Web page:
Yesterday, for instance, inspired by the excellent new group biography, The Beats: A Graphic History, which has been my ferry reading the past couple days, I found myself rereading “Howl” and then “America” (the latter better than I’d remembered it).

And then I moved on to Highway to Hell, a more literary YA novel than the title–or the cover illustration–suggests. But not before making a side step back to the somewhat irritating Pierre Hadot interviews collected in The Present Alone Is Our Happiness (irritating because the two interviewers are so out of synch with each other that it’s like watching a tug of war between parents, unhappy in their marriage, vying for the kids).

So, librarian or not, what are you reading? I promise not to roll my eyes, twitch or otherwise judge how you spend your book time.

Good manners

January 29, 2009

For years I’ve believed that simple good manners could save dire political situations, especially in the workplace, and bad manners can sink them.  Today’s local news offers some substantiation for this, first in the form of a news article about a store clerk who simply asked (nicely) that the would-be holdup man please leave, and second, in the variety of finger pointing on the topic of who should shovel around the mail box (not an argument at my house, given that there is no mail box and my predilection for shoveling).

Sometimes, I think, bad manners is just about laziness.  Certainly there are a lot of very good reasons, having nothing to do with politeness, that some folks can’t shovel and that other folks drive fast through slush puddles and splash pedestrians.  Other times, these traps are the result of plain bad manners, however.

Does that matter?  Maslow’s Hierarchy of Needs would indicate that manners kick in at some point after physiological and safety needs are met.  So, do poor manners indicate that a vast number of seemingly middle class folks are without these basics?  Or is it all an ironic joke on Emily Post and Charlotte Ford:  people don’t want to seem showy about their needs being well met and so they practice bad manners so no one catches on to the fact that life is basically pretty good?  My mother would be quick to point out that that’s the dif between manners and etiquette: manners help others to feel comfortable, while etiquette can get enmeshed in acting in accord with someone else’s rules.

The clerk in Lower Sackville is a model of why good manners make sense:  he helped make the other fellow feel comfortable enough to rethink the situation and choose an alternative.

The fleet and the not so much

January 28, 2009

A few hours before he left for the airport in Halifax to collect me from my flight from Denver-via-Toronto, Bob heard from Fred that our son had successfully hitchhiked from St Andrews to Berlin, his team coming in 6th in a field of 120. So, while I was dozing through the air, another family member clearly showed more gumption.  And poor Bob got to wonder Who’s on First.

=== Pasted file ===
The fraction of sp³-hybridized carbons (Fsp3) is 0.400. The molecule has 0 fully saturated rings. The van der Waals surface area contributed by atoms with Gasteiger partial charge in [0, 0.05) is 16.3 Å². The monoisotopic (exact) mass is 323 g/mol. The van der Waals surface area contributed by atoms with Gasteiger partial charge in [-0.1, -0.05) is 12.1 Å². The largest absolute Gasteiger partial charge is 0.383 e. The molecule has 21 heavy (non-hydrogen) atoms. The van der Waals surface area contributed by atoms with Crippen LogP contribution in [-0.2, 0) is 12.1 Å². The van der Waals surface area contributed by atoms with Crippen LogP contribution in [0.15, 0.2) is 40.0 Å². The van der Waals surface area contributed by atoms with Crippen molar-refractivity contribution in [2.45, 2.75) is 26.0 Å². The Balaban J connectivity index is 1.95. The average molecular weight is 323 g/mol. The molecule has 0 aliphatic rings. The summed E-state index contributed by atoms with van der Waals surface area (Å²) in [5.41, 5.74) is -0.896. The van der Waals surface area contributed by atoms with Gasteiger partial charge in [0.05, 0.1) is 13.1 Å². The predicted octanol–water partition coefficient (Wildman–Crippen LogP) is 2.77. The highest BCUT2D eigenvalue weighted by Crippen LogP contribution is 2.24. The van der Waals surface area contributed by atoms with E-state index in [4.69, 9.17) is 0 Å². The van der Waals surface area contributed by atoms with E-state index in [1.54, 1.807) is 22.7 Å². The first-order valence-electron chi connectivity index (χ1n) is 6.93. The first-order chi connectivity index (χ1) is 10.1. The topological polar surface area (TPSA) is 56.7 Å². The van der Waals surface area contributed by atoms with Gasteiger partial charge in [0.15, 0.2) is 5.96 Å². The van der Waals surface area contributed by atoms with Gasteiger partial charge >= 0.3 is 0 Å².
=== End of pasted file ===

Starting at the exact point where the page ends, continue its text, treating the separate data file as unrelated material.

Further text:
Apparently, the phone call wasn’t the one full of stories so the only other details Bob acquired include the one about Fred getting a lift from a couple of RAF officers.  ‘Fred’ and ‘RAF officers’ in the same sentence strains credulity. But then, I was the recipient of a black feather boa at one point during the weekend and that’s a bit hard on the imagination as well.

That’s the beauty of travel:  it’s broadening for the audience as well as for the traveller.


January 25, 2009

Yesterday I managed to lose three items, each of which I also found across the course of 12 hours (jump drive, essential papers, etc.).  I proved not so adept in other arenas:

After a two-year hiatus, I was going to get to see my friend Tom who is now at Queens Public.  But our carefully cross plotted hour diagrammed into our meeting schedules got eaten by the extension of a meeting so, missed Tom.

Was a bit luckier with Heidi, although we spent a lugubrious half hour playing unintentional hide and seek when trying to connect for breakfast.  When we did connect, Vi and I told her library stories through the ages to a degree that she could go back to her own with some laughs. And for her part, she regaled us with the Canadian career openings avaialble back when she was in library school: apparently the need for erotic dancers north of the border was sufficient to give same a quick immigration ticket.  Did they need to be fingerprinted?  i don’t really want to know.

And then there was today’s blue plate special at the ALA Book Store:  a “kit” of poster, bookmarks and related book were up for a bundle price today only! the sign screamed at Vi and me.  We recognized the book.  Mine from 2005.  Not a fresh blue plate special…..

horse sense

January 25, 2009

Sixteenth Street is a pedestrian thoroughfare, with a constant shuttle bus during the day. At night, there are horse-drawn drays.  Perhaps because I was put aboard ponies early and often during the first decade of my life–I could ride (Western) relatively well by the age of 3–the horse is the one animal with which I feel a deep-rooted, primordial connecion.

Sp, walking in the dark, in Denver, literally thousands of miles from any place I’ve ever called home, the horses grounded me.

I was on my way to dinner with an old friend.  The food was fabulous and the company even better. And all this at the end of a day that was full to overflowing with that kind of work a horse would recognize as “good”: honest, in aid of something bigger than…the moment? the doers? And no more than the moment, which was, simply, enough.

on the interpretation of separation

January 23, 2009

The whole separation of church and state ethos is something I’ve always considered to be directed toward actions or places that are forbidden from bowing to the former while wearing the trappings of the American latter.  How flat an interpretation is that?

Certainly the Denver City and County Building has pointed up the error of my ways.  Here is is, nearly a full month past Christmas and its beautifully crescent-shaped neoclassic greatness is bedecked with: